Most “acquisition” campaigns operate at a loss. Meaning you might spend $10K on Google Ads, and be very happy with making $6K back as long as they bring in enough new customers. A first purchase doesn’t pay for the whole campaign on a net basis, and it’s still a success. If you’re an enterprise business account, you represent a major win as ONE customer. How do companies know this? They estimate your LTV.
And even as one consumer, you’re worth more than that signup discount, guaranteed. When performance marketers are setting their budgets, they use a metric called Cost Per Acquisiton or sometimes Cost per Action (generally abbreviated as CPA. Over the lifetime, you pay this # back hopefully.
Sometimes this CPA is a hard target — you might set your Google Ads campaign to stop for certain adgroups when “Pogo” starts to cost more than $50 per tracked conversion. Other adgroups like “Pogo Stick” and “Moon Shoes” might still cost you $45 of ad budget per successful conversion, and be within your campaign guardrails for efficiency.
What should those CPA guardrails be? It’s really whatever you like. You might be obsessed with growth, have a bunch of VC money and be willing to tolerate a high cost for a campaign. Or you may want to use CPA as a strict limit to scale efficiently with your ad $, even if that means slower growth.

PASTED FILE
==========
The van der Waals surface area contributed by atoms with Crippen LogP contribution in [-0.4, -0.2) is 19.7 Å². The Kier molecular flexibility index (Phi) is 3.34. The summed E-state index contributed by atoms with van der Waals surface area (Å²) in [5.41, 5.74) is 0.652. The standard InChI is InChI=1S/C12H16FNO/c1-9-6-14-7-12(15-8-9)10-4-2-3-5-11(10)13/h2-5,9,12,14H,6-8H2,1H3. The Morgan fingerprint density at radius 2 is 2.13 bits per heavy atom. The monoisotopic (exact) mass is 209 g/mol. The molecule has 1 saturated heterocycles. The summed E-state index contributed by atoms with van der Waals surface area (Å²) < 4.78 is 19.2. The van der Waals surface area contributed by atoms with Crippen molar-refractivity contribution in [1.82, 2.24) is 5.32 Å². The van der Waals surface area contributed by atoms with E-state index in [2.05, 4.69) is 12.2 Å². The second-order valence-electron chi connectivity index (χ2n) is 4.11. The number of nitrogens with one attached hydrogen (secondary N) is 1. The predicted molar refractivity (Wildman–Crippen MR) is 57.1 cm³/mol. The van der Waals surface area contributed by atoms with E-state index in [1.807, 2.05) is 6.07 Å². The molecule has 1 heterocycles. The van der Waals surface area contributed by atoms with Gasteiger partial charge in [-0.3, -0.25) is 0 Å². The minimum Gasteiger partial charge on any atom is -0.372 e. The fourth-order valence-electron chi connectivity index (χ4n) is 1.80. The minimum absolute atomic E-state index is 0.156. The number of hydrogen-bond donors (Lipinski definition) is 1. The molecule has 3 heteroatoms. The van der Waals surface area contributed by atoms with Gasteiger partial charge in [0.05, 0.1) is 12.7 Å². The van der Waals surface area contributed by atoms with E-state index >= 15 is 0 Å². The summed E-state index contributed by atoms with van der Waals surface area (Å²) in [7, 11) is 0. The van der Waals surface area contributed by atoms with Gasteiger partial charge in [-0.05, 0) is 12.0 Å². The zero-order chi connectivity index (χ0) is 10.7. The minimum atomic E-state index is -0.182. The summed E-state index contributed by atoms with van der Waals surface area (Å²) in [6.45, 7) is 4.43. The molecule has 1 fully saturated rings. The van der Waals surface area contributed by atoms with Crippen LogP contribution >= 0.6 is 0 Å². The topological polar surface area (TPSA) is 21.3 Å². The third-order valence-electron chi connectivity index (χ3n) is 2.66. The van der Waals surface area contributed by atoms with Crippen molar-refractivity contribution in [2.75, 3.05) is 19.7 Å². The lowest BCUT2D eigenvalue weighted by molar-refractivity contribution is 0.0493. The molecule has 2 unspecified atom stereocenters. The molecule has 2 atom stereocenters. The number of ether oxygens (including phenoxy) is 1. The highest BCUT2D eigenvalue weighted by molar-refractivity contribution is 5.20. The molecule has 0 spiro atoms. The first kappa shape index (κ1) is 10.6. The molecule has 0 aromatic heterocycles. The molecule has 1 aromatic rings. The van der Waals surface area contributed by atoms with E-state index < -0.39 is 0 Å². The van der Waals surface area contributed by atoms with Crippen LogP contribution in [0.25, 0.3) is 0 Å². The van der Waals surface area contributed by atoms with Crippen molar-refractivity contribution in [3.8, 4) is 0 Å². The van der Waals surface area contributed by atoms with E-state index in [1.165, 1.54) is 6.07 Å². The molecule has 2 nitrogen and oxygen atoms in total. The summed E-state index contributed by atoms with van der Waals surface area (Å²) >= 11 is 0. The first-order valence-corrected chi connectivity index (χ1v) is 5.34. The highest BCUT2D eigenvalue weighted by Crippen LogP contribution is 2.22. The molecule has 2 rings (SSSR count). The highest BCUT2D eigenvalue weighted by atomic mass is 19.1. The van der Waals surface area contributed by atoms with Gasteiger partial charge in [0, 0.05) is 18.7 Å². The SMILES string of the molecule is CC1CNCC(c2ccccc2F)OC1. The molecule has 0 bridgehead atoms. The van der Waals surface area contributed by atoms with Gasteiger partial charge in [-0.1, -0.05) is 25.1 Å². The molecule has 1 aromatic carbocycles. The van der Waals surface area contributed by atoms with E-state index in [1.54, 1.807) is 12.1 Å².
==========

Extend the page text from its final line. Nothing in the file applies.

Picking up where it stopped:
You could even throw it over an ROI-based target for the lifetime value. “I only want to pay 20% of the lifetime value (or less) to acquire a new customer.” That means, if your LTV is $300, you’ll take campaign results that bring in new customers at a CPA of $60 or lower. That way you’re likely to hit a nice, 4X+ ROI if the rest of your math is good.
Measuring impact & weighing decisions:
When faced with the choice of retaining existing customers OR trying to find new ones, it’s almost always smarter to retain and build trust with the people who know and love you.
If you are faced with a decision involving retention, keeping customers happy, or some other internal enhancement — here’s how you use LTV to inform that decision.
Let’s say you need to decide to A) Pay for new fancy accounting software that will let your accountants pay invoices more quickly, or B) invest in new ecommerce forms that increase transaction size once they’ve launched. Your engineers can only implement one and it’s up to you to make the call.
Using the math from earlier — calculate the change in the green figure with those new forms, and then figure out its impact over the customer’s lifetime.
So taking the period revenue ($10 more annually, on average, then NPV discounted for every period) might mean that over a customers lifetime, you’re going to see $20 more in LTV.
Then you multiply that new change by your customer count and you have a rough proxy of the $$ upside in changing your forms. Even for existing customers, LTV can help.
With the LTV increase, you might have enough to hire an additional accountant and keep bringing in more customers. (Be nice to the accountants and upgrade their software eventually).
I hope you’re still awake after all this math. How have you used LTV in your organization? Would a better explanation of CPA or metrics be helpful? Putting this out there in the world so it can help someone, so let me know!